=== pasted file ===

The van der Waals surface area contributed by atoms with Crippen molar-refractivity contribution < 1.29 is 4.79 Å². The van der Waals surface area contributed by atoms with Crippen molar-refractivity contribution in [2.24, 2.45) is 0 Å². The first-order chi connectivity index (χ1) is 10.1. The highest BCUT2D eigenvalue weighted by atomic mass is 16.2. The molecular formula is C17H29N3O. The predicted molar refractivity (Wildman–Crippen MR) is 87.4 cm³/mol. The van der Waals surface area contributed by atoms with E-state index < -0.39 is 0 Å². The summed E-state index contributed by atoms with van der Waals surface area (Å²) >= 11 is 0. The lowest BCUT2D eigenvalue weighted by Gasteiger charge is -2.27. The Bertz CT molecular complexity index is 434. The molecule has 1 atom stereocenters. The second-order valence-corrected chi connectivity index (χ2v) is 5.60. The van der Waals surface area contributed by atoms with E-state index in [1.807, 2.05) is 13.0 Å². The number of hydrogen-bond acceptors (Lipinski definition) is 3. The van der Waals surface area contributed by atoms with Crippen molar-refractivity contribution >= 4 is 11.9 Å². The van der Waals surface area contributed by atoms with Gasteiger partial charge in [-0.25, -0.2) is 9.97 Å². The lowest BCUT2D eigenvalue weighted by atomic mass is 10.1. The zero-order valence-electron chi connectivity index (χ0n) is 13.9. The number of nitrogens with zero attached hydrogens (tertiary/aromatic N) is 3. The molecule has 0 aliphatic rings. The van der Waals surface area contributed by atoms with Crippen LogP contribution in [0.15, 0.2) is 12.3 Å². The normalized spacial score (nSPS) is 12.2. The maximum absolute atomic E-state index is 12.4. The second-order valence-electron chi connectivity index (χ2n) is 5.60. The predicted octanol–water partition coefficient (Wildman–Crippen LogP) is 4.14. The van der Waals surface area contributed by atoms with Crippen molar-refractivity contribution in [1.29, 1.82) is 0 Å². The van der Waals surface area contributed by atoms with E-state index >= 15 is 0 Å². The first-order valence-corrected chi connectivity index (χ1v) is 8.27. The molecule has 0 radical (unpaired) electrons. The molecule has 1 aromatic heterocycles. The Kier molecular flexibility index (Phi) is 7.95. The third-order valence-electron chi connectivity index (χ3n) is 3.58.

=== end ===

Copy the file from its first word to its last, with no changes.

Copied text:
The van der Waals surface area contributed by atoms with Crippen molar-refractivity contribution < 1.29 is 4.79 Å². The van der Waals surface area contributed by atoms with Crippen molar-refractivity contribution in [2.24, 2.45) is 0 Å². The first-order chi connectivity index (χ1) is 10.1. The highest BCUT2D eigenvalue weighted by atomic mass is 16.2. The molecular formula is C17H29N3O. The predicted molar refractivity (Wildman–Crippen MR) is 87.4 cm³/mol. The van der Waals surface area contributed by atoms with E-state index < -0.39 is 0 Å². The summed E-state index contributed by atoms with van der Waals surface area (Å²) >= 11 is 0. The lowest BCUT2D eigenvalue weighted by Gasteiger charge is -2.27. The Bertz CT molecular complexity index is 434. The molecule has 1 atom stereocenters. The second-order valence-corrected chi connectivity index (χ2v) is 5.60. The van der Waals surface area contributed by atoms with E-state index in [1.807, 2.05) is 13.0 Å². The number of hydrogen-bond acceptors (Lipinski definition) is 3. The van der Waals surface area contributed by atoms with Crippen molar-refractivity contribution >= 4 is 11.9 Å². The van der Waals surface area contributed by atoms with Gasteiger partial charge in [-0.25, -0.2) is 9.97 Å². The lowest BCUT2D eigenvalue weighted by atomic mass is 10.1. The zero-order valence-electron chi connectivity index (χ0n) is 13.9. The number of nitrogens with zero attached hydrogens (tertiary/aromatic N) is 3. The molecule has 0 aliphatic rings. The van der Waals surface area contributed by atoms with Crippen LogP contribution in [0.15, 0.2) is 12.3 Å². The normalized spacial score (nSPS) is 12.2. The maximum absolute atomic E-state index is 12.4. The second-order valence-electron chi connectivity index (χ2n) is 5.60. The predicted octanol–water partition coefficient (Wildman–Crippen LogP) is 4.14. The van der Waals surface area contributed by atoms with Crippen molar-refractivity contribution in [1.29, 1.82) is 0 Å². The van der Waals surface area contributed by atoms with E-state index >= 15 is 0 Å². The first-order valence-corrected chi connectivity index (χ1v) is 8.27. The molecule has 0 radical (unpaired) electrons. The molecule has 1 aromatic heterocycles. The Kier molecular flexibility index (Phi) is 7.95. The third-order valence-electron chi connectivity index (χ3n) is 3.58.